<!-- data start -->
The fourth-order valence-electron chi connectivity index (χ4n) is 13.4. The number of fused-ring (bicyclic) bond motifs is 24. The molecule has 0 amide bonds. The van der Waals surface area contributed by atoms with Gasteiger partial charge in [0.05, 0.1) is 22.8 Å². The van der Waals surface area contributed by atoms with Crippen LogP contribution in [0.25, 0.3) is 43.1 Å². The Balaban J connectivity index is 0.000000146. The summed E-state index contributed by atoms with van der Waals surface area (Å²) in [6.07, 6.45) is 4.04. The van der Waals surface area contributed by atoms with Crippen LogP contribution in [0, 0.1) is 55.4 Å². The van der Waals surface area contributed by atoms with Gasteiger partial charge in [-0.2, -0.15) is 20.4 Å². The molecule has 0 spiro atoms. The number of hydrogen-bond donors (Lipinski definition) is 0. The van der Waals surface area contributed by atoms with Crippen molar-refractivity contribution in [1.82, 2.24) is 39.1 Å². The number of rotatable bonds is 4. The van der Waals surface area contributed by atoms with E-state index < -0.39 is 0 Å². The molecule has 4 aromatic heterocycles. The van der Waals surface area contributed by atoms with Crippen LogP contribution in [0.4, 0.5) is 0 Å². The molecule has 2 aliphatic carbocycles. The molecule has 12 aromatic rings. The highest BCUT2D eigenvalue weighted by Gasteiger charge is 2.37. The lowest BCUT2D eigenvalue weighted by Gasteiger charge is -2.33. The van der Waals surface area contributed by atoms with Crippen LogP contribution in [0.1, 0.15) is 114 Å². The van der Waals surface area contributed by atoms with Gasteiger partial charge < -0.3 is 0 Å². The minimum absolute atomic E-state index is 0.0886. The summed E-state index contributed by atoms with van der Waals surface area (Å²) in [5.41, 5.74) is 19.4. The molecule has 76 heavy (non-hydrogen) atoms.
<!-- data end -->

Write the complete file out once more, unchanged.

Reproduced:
The fourth-order valence-electron chi connectivity index (χ4n) is 13.4. The number of fused-ring (bicyclic) bond motifs is 24. The molecule has 0 amide bonds. The van der Waals surface area contributed by atoms with Gasteiger partial charge in [0.05, 0.1) is 22.8 Å². The van der Waals surface area contributed by atoms with Crippen LogP contribution in [0.25, 0.3) is 43.1 Å². The Balaban J connectivity index is 0.000000146. The summed E-state index contributed by atoms with van der Waals surface area (Å²) in [6.07, 6.45) is 4.04. The van der Waals surface area contributed by atoms with Crippen LogP contribution in [0, 0.1) is 55.4 Å². The van der Waals surface area contributed by atoms with Gasteiger partial charge in [-0.2, -0.15) is 20.4 Å². The molecule has 0 spiro atoms. The number of hydrogen-bond donors (Lipinski definition) is 0. The van der Waals surface area contributed by atoms with Crippen molar-refractivity contribution in [1.82, 2.24) is 39.1 Å². The number of rotatable bonds is 4. The van der Waals surface area contributed by atoms with E-state index < -0.39 is 0 Å². The molecule has 4 aromatic heterocycles. The van der Waals surface area contributed by atoms with Crippen LogP contribution in [0.4, 0.5) is 0 Å². The molecule has 2 aliphatic carbocycles. The molecule has 12 aromatic rings. The highest BCUT2D eigenvalue weighted by Gasteiger charge is 2.37. The lowest BCUT2D eigenvalue weighted by Gasteiger charge is -2.33. The van der Waals surface area contributed by atoms with Crippen LogP contribution in [0.1, 0.15) is 114 Å². The van der Waals surface area contributed by atoms with Gasteiger partial charge < -0.3 is 0 Å². The minimum absolute atomic E-state index is 0.0886. The summed E-state index contributed by atoms with van der Waals surface area (Å²) in [5.41, 5.74) is 19.4. The molecule has 76 heavy (non-hydrogen) atoms.